Interview by: Orchee Sorker | August 2, 2022
With over 1M followers and 63.7M views on TikTok, content creator Sri (recognized as SimplyySri) sits down to talk to HAZZE MEDIA about her experiences as a South Asian creator, inspirations, representation on screen, and advice to young brown creators.
To anyone who may not know you, how would you introduce yourself?
I'm a brown girl with very big dreams who tends to overshare on the internet, but with the intention of having other women like me feel seen and heard. I do comedy. I do rants. I do story time skits with the intent of making people's experiences like mine feel seen and validated…cause sometimes we don't see that stuff on the screen.
What made you start creating content? Why were you driven to TikTok specifically? How did you get so good at comedy? Any inspirations?
Growing up, I always felt like a content creator. I grew up watching Lilly Singh and Liza Koshy when I was in middle school. So, I would pull out my iPod touch and pretend I was like a YouTuber or something. I always felt like an artist. I'm a dancer as well. I've been dancing for over a decade. Emotions and feelings are how I express myself. I started creating because it was the pandemic. It was 2020. I went to community college, so I was already home and I'm like, ‘I have all this free time on my hands and TikTok is booming.’ When I looked at the platform, I saw people like Charli D'amelio and Addison Rae. I was like these white girls are just dancing, and they have millions of followers. Let me do that. So, I started off by dancing and I was like this is not my crap. The people do not enjoy this at all. Then, I started taking a look at the brown community and seeing what was there and what was missing. I just started creating based on that…based on what I wanted to see, what felt like home to me, & what made me happy. Then, I was able to build traction and start seeing when I shared stories about my culture or like growing up with brown girl struggles. That's when I started to see my page grow. I realized there is a community for this. This community needs to see stuff like this to know they're not alone. That's what really pushed me into content creation. Now that I can do it kind of like a part-time job, it's a thing that I'm so grateful for because it didn't start out that way. I'm super lucky to have that.
I take a lot of inspiration from other artists. Something artists struggle with is not comparing themselves to another artist or creator, but to see what they are doing and ‘why is it good or why do you enjoy it?’ Like I said, I grew up watching a lot of Lilly Singh and Liza Koshy so 100% they were my inspirations, and the way they portray comedy.
I also take inspiration from my personal life. I see a lot of dumb s*** my parents and family do. I'm like, ‘how can I mix that with comedy to make all our brown trauma filled kids feel better?’ I take a lot of the personal experiences and mix that with comedy so that we can laugh at it and feel better about it.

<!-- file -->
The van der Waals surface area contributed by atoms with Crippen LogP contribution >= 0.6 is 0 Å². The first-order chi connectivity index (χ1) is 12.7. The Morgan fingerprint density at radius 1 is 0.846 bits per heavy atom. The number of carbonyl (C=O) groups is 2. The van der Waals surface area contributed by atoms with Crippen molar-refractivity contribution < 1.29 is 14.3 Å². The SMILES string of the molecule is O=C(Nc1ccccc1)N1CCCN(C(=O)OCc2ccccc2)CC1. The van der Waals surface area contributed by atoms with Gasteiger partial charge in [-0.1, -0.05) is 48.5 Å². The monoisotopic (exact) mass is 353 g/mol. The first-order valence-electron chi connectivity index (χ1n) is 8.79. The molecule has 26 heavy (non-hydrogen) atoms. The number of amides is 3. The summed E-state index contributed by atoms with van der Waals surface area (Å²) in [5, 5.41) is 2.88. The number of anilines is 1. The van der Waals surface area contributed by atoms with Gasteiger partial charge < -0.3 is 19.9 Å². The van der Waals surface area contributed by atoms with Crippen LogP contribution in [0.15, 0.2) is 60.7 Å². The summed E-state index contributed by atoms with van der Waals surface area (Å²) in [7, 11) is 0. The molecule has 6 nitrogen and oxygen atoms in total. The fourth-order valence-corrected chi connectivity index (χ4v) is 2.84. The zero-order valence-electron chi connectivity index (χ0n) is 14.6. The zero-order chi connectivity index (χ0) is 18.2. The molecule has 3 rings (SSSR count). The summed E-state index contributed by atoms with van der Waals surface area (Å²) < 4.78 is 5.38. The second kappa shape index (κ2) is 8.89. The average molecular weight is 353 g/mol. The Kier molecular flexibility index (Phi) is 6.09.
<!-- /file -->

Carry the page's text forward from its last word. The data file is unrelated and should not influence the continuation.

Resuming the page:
How do you maintain consistency and balance between social media and life? Do you have a set schedule for creating content, filming, posting, etc?
Barely, it's very difficult. I'm a student by day and also a content creator by day because I hate staying up at night. It's this balance game of how much do I kind of fulfill my academic goals, but also my personal goals. So, I guess one thing I had to learn throughout my two years of content creation is there is a time and place for creating content and there's a time for enjoying your life. Enjoyable moments in your life do not need to be documented and boring moments in your life can be documented. Some of my greatest ideas come from really bad moments. It's just like finding this balance game of ‘When is it appropriate to film? When is it appropriate to create? When is it also appropriate to just let yourself breathe and be a human being?’ Because not everything needs to be shared on social media.
In the beginning of my life content creation, two years ago, I made a rule for myself to post a video every day that really helped with my artistry because these are TikTok videos. They are 15 to 60 seconds long. It's not too much work sometimes. Just to have that goal of a video a day, like helped me develop my artistry. About a year ago, I realized that just wasn't sustainable because I had too much going on in my life in other arenas, and I wanted to make quality over quantity. I reduced it to three to four times a week. I try to allow my intuition and artistry to lead me. I feel like good videos root out in moments of impulse or in the intuition of an artist. I wanna allow myself to have those feelings, but I also like to have discipline. So I make sure I'm actually creating content for my viewers.